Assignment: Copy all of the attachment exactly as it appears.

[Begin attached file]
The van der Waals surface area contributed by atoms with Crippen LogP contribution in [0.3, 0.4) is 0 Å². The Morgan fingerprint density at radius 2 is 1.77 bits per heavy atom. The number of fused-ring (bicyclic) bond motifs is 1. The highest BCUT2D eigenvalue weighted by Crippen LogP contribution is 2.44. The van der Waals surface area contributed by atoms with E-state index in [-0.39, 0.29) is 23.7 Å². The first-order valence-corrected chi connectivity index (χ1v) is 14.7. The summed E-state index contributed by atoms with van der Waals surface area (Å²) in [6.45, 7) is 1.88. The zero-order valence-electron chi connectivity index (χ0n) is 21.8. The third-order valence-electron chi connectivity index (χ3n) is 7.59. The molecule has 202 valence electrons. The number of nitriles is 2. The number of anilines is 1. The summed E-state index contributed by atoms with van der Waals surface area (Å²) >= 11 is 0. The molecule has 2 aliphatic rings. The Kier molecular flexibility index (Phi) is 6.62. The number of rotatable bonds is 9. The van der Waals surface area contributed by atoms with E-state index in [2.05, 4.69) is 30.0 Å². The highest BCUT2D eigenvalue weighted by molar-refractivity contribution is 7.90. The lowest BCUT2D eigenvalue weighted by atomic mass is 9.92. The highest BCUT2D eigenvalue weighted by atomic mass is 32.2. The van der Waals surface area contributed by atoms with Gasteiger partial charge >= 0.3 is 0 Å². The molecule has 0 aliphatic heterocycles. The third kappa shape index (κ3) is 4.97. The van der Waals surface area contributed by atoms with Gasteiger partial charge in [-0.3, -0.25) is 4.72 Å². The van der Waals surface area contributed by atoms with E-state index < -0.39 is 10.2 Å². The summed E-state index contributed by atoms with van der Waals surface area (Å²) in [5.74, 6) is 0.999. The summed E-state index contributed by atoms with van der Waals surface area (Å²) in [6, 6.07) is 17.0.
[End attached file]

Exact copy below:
The van der Waals surface area contributed by atoms with Crippen LogP contribution in [0.3, 0.4) is 0 Å². The Morgan fingerprint density at radius 2 is 1.77 bits per heavy atom. The number of fused-ring (bicyclic) bond motifs is 1. The highest BCUT2D eigenvalue weighted by Crippen LogP contribution is 2.44. The van der Waals surface area contributed by atoms with E-state index in [-0.39, 0.29) is 23.7 Å². The first-order valence-corrected chi connectivity index (χ1v) is 14.7. The summed E-state index contributed by atoms with van der Waals surface area (Å²) in [6.45, 7) is 1.88. The zero-order valence-electron chi connectivity index (χ0n) is 21.8. The third-order valence-electron chi connectivity index (χ3n) is 7.59. The molecule has 202 valence electrons. The number of nitriles is 2. The number of anilines is 1. The summed E-state index contributed by atoms with van der Waals surface area (Å²) >= 11 is 0. The molecule has 2 aliphatic rings. The Kier molecular flexibility index (Phi) is 6.62. The number of rotatable bonds is 9. The van der Waals surface area contributed by atoms with E-state index in [2.05, 4.69) is 30.0 Å². The highest BCUT2D eigenvalue weighted by molar-refractivity contribution is 7.90. The lowest BCUT2D eigenvalue weighted by atomic mass is 9.92. The highest BCUT2D eigenvalue weighted by atomic mass is 32.2. The van der Waals surface area contributed by atoms with Gasteiger partial charge >= 0.3 is 0 Å². The molecule has 0 aliphatic heterocycles. The third kappa shape index (κ3) is 4.97. The van der Waals surface area contributed by atoms with Gasteiger partial charge in [-0.3, -0.25) is 4.72 Å². The van der Waals surface area contributed by atoms with E-state index < -0.39 is 10.2 Å². The summed E-state index contributed by atoms with van der Waals surface area (Å²) in [5.74, 6) is 0.999. The summed E-state index contributed by atoms with van der Waals surface area (Å²) in [6, 6.07) is 17.0.